To learn speech-sound categories, infants must identify the acoustic dimensions that differentiate categories and selectively attend to them as opposed to irrelevant dimensions. Variability on irrelevant acoustic dimensions can aid formation of robust categories in infants through adults in tasks such as word learning (e.g., Rost and McMurray, 2009) or speech-sound learning (e.g., Lively et al., 1993). At the same time, variability sometimes overwhelms learners, interfering with learning and processing. Two prior studies (Kuhl & Miller, 1982; Jusczyk, Pisoni, & Mullennix, 1992) found that irrelevant variability sometimes impaired early sound discrimination. We asked whether variability would impair or facilitate discrimination for older infants, comparing 7.5-month-old infants' discrimination of an early acquired native contrast, /p/ vs. /b/ (in the word forms /pIm/ vs. /bIm/), in Experiment 1, with an acoustically subtle, non-native contrast, /n/ vs. /ŋ/ (in /nIm/ vs. /ŋIm/), in Experiment 2. Words were spoken by one or four talkers. Infants discriminated the native but not the non-native contrast, and there were no significant effects of talker condition. We discuss implications for theories of phonological learning and avenues for future research.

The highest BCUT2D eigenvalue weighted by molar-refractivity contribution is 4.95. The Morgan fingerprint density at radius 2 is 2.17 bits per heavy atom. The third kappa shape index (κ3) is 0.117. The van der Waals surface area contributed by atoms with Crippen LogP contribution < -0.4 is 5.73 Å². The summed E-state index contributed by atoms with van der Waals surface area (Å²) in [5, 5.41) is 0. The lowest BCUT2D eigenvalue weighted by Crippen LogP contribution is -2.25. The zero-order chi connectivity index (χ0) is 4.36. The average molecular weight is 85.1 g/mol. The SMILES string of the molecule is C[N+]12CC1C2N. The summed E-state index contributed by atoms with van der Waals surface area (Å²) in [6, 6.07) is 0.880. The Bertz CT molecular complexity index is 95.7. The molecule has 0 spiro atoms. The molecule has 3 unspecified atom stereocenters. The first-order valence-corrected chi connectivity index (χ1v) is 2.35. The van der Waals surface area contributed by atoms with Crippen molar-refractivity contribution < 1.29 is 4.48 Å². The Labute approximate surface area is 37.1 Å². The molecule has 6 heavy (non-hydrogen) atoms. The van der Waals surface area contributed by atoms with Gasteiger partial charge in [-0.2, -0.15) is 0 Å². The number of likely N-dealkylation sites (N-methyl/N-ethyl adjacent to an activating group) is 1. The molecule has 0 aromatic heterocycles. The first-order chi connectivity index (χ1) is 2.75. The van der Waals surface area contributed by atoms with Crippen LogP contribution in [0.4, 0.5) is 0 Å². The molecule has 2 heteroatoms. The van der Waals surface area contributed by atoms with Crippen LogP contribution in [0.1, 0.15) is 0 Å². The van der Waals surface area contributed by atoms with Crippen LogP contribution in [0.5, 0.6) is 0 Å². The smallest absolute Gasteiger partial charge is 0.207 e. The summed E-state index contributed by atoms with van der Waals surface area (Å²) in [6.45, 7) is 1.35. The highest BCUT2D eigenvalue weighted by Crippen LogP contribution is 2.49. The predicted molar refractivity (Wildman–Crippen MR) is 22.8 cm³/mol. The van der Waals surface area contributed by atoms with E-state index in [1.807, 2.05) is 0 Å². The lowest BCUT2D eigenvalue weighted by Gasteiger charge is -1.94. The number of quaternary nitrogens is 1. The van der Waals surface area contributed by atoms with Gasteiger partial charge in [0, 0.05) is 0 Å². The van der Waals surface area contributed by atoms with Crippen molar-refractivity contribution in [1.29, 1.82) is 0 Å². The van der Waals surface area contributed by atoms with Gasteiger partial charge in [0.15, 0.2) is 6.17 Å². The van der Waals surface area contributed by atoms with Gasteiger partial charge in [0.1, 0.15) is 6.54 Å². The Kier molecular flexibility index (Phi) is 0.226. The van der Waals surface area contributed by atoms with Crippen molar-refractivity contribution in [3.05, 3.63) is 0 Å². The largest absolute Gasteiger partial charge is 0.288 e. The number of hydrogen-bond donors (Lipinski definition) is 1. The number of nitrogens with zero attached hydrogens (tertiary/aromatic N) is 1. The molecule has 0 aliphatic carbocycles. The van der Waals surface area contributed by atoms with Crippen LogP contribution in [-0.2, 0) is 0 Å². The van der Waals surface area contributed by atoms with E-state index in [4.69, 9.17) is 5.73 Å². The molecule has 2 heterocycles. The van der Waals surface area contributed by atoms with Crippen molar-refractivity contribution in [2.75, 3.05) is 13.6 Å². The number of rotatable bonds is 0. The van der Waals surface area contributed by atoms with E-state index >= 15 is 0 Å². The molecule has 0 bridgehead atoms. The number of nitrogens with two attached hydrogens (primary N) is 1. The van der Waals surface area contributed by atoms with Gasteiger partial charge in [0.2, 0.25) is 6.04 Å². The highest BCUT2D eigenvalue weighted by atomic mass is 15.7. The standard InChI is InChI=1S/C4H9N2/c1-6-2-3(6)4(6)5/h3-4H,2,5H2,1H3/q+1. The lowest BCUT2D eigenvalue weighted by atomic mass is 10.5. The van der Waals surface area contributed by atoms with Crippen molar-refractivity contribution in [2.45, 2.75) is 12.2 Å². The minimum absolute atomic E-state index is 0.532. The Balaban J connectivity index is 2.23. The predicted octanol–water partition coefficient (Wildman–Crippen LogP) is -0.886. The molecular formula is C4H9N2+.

- sound discrimination
- speech perception
ASJC Scopus subject areas
- Pediatrics, Perinatology, and Child Health
- Developmental and Educational Psychology